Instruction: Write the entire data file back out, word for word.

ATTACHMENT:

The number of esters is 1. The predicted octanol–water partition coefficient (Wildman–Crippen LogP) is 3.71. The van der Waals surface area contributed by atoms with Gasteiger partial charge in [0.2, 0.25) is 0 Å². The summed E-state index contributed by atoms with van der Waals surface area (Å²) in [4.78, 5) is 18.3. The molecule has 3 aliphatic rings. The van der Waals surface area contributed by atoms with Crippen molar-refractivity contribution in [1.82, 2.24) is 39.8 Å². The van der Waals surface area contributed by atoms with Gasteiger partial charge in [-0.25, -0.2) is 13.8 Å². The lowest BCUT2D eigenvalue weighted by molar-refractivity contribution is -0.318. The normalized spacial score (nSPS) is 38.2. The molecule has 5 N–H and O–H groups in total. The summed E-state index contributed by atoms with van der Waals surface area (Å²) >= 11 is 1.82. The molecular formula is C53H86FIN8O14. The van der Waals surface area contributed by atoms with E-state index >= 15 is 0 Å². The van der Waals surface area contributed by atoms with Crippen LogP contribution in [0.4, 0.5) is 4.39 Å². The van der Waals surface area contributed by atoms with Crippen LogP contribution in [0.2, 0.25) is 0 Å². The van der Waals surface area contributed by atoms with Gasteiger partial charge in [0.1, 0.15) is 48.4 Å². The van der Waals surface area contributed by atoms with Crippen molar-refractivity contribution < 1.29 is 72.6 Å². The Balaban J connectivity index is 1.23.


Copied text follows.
The number of esters is 1. The predicted octanol–water partition coefficient (Wildman–Crippen LogP) is 3.71. The van der Waals surface area contributed by atoms with Gasteiger partial charge in [0.2, 0.25) is 0 Å². The summed E-state index contributed by atoms with van der Waals surface area (Å²) in [4.78, 5) is 18.3. The molecule has 3 aliphatic rings. The van der Waals surface area contributed by atoms with Crippen molar-refractivity contribution in [1.82, 2.24) is 39.8 Å². The van der Waals surface area contributed by atoms with Gasteiger partial charge in [-0.25, -0.2) is 13.8 Å². The lowest BCUT2D eigenvalue weighted by molar-refractivity contribution is -0.318. The normalized spacial score (nSPS) is 38.2. The molecule has 5 N–H and O–H groups in total. The summed E-state index contributed by atoms with van der Waals surface area (Å²) >= 11 is 1.82. The molecular formula is C53H86FIN8O14. The van der Waals surface area contributed by atoms with E-state index >= 15 is 0 Å². The van der Waals surface area contributed by atoms with Crippen LogP contribution in [0.4, 0.5) is 4.39 Å². The van der Waals surface area contributed by atoms with Crippen LogP contribution in [0.2, 0.25) is 0 Å². The van der Waals surface area contributed by atoms with Gasteiger partial charge in [0.1, 0.15) is 48.4 Å². The van der Waals surface area contributed by atoms with Crippen molar-refractivity contribution < 1.29 is 72.6 Å². The Balaban J connectivity index is 1.23.